This book introduces readers to nearly 600 common weeds. In addition to essential information, each chapter includes photos for a specific type of weed to show its morphology in different growth periods, such as seedling, root, flower, fruit, and mature plant. The book also discusses control measures, including agricultural, chemical, physical, biological, and comprehensive methods. The Volume 3 mainly focuses on 252 Species of Dicotyledonous and Monocotyledonous Weeds along with 2 Species of Liverworts and Mosses. With the development of society and economics, weeds have become a recurring problem. In particular, the exotic, invasive, and quarantine weeds have spread dramatically and rapidly. On the other hand, many people, even those who are engaged in weed control, do not (or cannot) distinguish between weeds. Thus there is significant demand for illustrations of weed morphologies, as well as information on their control measures. This book offers a valuable, practical guide for all those working in the fields of crop cultivation, plant protection and quarantine management.
This book explores the sustainability aspect of organic and conventional farming systems, which is commonly categorized into three sub-aspects: social, environmental and economic. The social structure of a given area, organic friendly technologies, soil properties, crop diversification and income are the elements chosen for comparison, and are analyzed using descriptive and statistical methods. In addition, the book assesses the current status of the local organic market in Nepal and field experiments involving the use of various organic means to achieve better production for selected vegetables. Determining the benefits and/or challenges of organic and conventional farming is important to determining the most viable type of farming in the long term, but can be greatly impacted by a given area's specific characteristics (social, environmental, political, etc.), which is why this study focuses on a specific location: the Chitwan district of Nepal, where group conversion to organic farming has existed alongside conventional farming for years. This book offers a useful guide for both practitioners and academic researchers who are interested in organic farming and food security, particularly in developing countries.
Grow your own cut flowers and you can fill your house with the gorgeous colours and heavenly scents of your favourite blooms, knowing that they haven't travelled thousands of miles - and you can make money while you do it! Combining boundless passion with down-to-earth guidance and practical advice, Georgie Newbery draws on her own experiences as an artisan flower farmer and florist as she takes you through: * how to start a cut-flower patch * what to grow * cutting, conditioning and presenting cut flowers * creating a hedgerow Christmas * starting a cut-flower business * where to sell * marketing and social media * a flower farmer's year planner. Whether you want to grow for your own pleasure or start your own business, The Flower Farmer's Year is the perfect guide.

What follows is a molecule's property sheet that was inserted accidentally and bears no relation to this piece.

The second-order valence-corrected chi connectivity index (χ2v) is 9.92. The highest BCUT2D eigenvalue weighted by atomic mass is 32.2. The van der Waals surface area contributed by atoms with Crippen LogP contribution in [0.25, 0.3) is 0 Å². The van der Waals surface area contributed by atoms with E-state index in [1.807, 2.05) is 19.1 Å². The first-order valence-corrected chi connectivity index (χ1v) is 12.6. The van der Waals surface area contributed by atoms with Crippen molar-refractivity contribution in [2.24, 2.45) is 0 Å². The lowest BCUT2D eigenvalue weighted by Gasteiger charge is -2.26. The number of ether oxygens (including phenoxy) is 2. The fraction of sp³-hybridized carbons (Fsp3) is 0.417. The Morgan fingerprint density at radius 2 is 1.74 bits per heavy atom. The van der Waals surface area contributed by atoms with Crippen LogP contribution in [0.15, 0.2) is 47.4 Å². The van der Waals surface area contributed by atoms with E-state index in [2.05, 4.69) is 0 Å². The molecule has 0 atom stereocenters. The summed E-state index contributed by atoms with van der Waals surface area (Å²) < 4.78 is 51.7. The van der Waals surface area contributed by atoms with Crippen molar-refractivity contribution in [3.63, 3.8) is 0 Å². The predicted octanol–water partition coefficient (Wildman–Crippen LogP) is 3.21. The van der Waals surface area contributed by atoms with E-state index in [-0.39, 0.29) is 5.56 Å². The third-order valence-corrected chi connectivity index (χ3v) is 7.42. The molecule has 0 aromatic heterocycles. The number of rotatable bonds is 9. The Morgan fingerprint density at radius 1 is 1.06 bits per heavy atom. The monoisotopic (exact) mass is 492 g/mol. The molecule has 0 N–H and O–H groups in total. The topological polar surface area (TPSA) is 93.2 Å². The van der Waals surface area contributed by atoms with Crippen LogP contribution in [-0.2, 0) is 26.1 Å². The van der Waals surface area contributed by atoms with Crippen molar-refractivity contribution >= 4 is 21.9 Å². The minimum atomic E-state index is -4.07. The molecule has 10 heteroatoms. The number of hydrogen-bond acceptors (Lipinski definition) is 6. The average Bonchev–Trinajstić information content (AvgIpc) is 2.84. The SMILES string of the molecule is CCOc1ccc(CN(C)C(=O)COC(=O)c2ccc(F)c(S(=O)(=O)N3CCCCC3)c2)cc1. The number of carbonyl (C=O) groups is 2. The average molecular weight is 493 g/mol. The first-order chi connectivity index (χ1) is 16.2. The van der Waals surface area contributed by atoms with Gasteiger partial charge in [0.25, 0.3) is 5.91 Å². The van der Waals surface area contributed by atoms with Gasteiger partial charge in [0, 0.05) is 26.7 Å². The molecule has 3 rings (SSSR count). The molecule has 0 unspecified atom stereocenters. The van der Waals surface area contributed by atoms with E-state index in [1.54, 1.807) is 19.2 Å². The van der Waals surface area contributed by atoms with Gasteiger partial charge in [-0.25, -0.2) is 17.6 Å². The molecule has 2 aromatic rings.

"Storey's Guide to Raising Ducks" provides vital information for anyone wanting to keep ducks. It covers everything - choosing the right breed, including rare breeds and hybrid ducks; breeding and rearing practices; feeding; butchering; and, a comprehensive resource section for both the novice and the veteran farmer. New and Expanded features include: expanded breed section; more information on facilities for ducklings, health, and disease treatment; a compendium on marketing and record keeping; section on colour genetics; and, new information on rarer breed conservation.
Farmland wildlife has been decimated by intensive crop growing using pesticides, grubbing up hedges, ploughing heathland and draining marshes, etc. With too many sheep grazing our moors, hills and mountains, a range of upland plants, invertebrates and birds has been diminished and the land converted to closely-grazed turf, perfect for heavy rain to cause catastrophic downstream floods. Once common farmland birds have declined by 54% since 1970 with farmland invertebrates declining by 40% in a few decades. Since the 1930s a staggering 97% of our once flower-rich meadows has been lost. Ploughing a New Furrow examines these stark figures and in the context of Brexit considers the unprecedented opportunity for wildlife once again to be nurtured by Britain's farmers alongside food production, reversing the enormous plant and animal losses our farmland has suffered. With its financial largesse, the Common Agricultural Policy (CAP) has encouraged farmers to destroy huge areas of wildlife habitat in Britain's lowlands and seriously damage large tracts of our uplands, depleting Britain's farmed land of much of its wildlife. With responsibility for farm policy to be transferred back to the UK, these enormous losses could be reversed and Britain's farms made wildlife-rich once more. This book is based to a significant extent on conversations with farmers and on the achievements and experiences of some farmers who have made good use of agri-environment payments to reinstate lost habitats and manage their remaining wildlife more sensitively. The author sets out the case for removing or capping subsidies, supporting organic and other more sustainable forms of agriculture and the conservation of soils and the rich life forms they hold. He proposes a set of policy changes and other measures that should be adopted by the Government post-Brexit to make the 70% of our land that farming occupies rich in wildlife again. Literally food for thought!